LONDON — Currency headwinds and the sale of its spreads business to KKR dented Unilever’s sales growth in 2018, a year that ushered in major changes for the consumer giant, and there could be more volatility to come.
Unilever’s new chief executive officer Alan Jope said Thursday during the year-end results presentation that market conditions would remain challenging in fiscal 2019, and the company anticipated underlying sales growth to be in the “lower half” of its multiyear 3 percent to 5 percent range.
He stressed that “accelerating growth” would be Unilever’s top priority going forward in the face of a challenging macro environment and increased competition. Although Jope flagged “continued improvement” in underlying operating margin and added that Unilever remained on track for its 2020 goals, those words were not enough to shore up the share price, which closed down 2 percent at 39.85 pounds.
Pierre Tegnér, an analyst at Oddo Securities in Paris, wrote that the main driver of the share drop was the 2019 organic growth guidance. “The consensus,” he said, “was expecting 2019 at the middle of the 3 percent to 5 percent range.”
The parent of brands ranging from Dove and Vaseline to Ben & Jerry’s and Bertolli, saw sales in the 12 months to Dec. 31 shrink 5.1 percent to 51 billion euros. Excluding the spreads business, which was sold in July, turnover would have fallen 2.3 percent to 49.6 billion euros.
Underlying sales growth in the period was 2.9 percent. Stripping out the spreads business, underlying growth was 3.1 percent. Adverse currency impact on sales in the 12 months was 6.7 percent. Asset disposals bolstered year-end profit 51.2 percent to 9.8 billion euros.
Jope, who was named to the post shortly after a botched plan to move the company to the Netherlands, described 2018 as a “solid year” for Unilever, with good volume growth and high-quality margin progression.
“With so many of our brands enjoying leadership positions, we have significant opportunities to develop our markets, and to benefit from our deep global reach and purpose-led brands,” said Jope, a company veteran who, in his previous role, had spearheaded Unilever’s shift into the prestige beauty arena.
“We will capitalize on our strengthened organization and portfolio, and our digital transformation program, to bring higher levels of speed and agility. Strong delivery from our savings programs will improve productivity and fund our growth ambitions.”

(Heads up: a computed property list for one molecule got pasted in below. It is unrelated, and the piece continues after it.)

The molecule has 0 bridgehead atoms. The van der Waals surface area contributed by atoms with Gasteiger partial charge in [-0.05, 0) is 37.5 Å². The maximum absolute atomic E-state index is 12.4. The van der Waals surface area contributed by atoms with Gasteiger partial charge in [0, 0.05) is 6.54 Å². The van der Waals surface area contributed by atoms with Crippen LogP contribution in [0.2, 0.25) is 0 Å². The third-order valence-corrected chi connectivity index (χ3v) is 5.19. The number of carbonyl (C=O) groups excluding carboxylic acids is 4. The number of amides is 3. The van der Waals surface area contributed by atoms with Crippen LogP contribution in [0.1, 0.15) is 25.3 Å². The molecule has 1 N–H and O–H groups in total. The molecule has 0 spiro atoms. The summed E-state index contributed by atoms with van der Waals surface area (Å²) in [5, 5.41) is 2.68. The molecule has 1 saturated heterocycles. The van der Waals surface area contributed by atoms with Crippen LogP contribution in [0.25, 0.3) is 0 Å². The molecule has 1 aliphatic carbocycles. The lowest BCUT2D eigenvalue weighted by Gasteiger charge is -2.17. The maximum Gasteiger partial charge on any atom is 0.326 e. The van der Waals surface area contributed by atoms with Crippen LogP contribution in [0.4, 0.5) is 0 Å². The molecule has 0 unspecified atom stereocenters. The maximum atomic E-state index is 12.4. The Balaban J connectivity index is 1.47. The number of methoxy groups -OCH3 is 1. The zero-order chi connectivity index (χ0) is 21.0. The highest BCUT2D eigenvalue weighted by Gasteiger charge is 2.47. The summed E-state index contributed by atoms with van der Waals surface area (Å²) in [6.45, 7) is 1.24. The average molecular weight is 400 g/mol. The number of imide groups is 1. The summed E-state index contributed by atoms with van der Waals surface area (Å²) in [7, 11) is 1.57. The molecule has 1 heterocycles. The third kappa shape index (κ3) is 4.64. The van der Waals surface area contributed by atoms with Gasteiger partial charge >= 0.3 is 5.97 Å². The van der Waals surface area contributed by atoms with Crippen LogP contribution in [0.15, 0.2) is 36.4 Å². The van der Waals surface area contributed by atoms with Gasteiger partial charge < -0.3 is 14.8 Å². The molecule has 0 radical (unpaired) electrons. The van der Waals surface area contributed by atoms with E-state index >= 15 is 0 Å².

Underlying sales in Unilever’s largest division, beauty and personal care, grew 3.1 percent to 20.7 billion euros in the 12 months.
The company’s largest personal-care brand, Dove, delivered “broad-based growth,” while skin care grew strongly due partly to innovations including a new Vaseline range that touts clinical strength moisture protection.
The consumer giant said that new, premium formats including Dove exfoliating body polishes and new cleansing brands such as Korea Glow, which launched in the fourth quarter, were also bolstering growth.
Jope added that Love Beauty and Planet, a new brand developed by Unilever that uses 100 percent recycled plastic bottles, was feeding consumers’ demand for natural, sustainability-focused products.
Prestige performed well, Unilever added, with double-digit growth at Hourglass, Ren, Living Proof and Kate Somerville as well as improved momentum on Dermalogica and Murad. Dollar Shave Club grew in the double digits and continued to build scale in the U.S.
By region, emerging markets grew by 4.6 percent with strong growth in Asia, while sales in developed markets grew “modestly,” the company said, due to robust growth in the ice cream business in Europe and the continued transformation of the Unilever portfolio toward faster-growing segments.
The company said underlying sales in North America grew 0.9 percent, with strong performances in deodorants, skin cleansing and home care offset by “continued competitive pressures” in food dressings and tea.
Underlying sales in Latin America declined by 1 percent with a volume decline in Argentina of 10 percent for the year. Latin America also delivered lower gross margins due to currency driven commodity inflation, and an adverse impact from Unilever’s decision to apply hyper-inflationary accounting in the country.
Bernstein said that overall, Unilever delivered “reasonable organic growth, strong underlying margin growth, good underlying earnings per share growth at constant exchange. We consider this another good year from Unilever.”
Jope was named ceo at the end of 2018, capping a tumultuous year for Unilever. He replaced Paul Polman, who had already announced his plans to retire.
Polman’s last year in the job was marred by Unilever’s botched plans to move its corporate entity to the Netherlands, and eliminate the dual corporate structure in London and Rotterdam. The plan failed to find favor among Unilever’s big institutional investors, so the company remains headquartered in both countries and quoted on the London Stock Exchange and in Amsterdam.
Jope had most recently served as president, beauty and personal care at Unilever, and had long been mooted as a frontrunner for the job.
The plan to move Unilever to the Netherlands had stemmed from the Brexit vote in 2016 and a shock $143 billion takeover bid by Kraft Heinz Co. in 2017. Kraft Heinz withdrew the offer after Unilever spurned its advances and Unilever later undertook a major audit, simplifying its internal structure and selling its underperforming spreads business to KKR.
Polman retired as ceo and as a board member on Dec. 31, although he plans to support the transition process in the first half of 2019. He will leave the company in early July.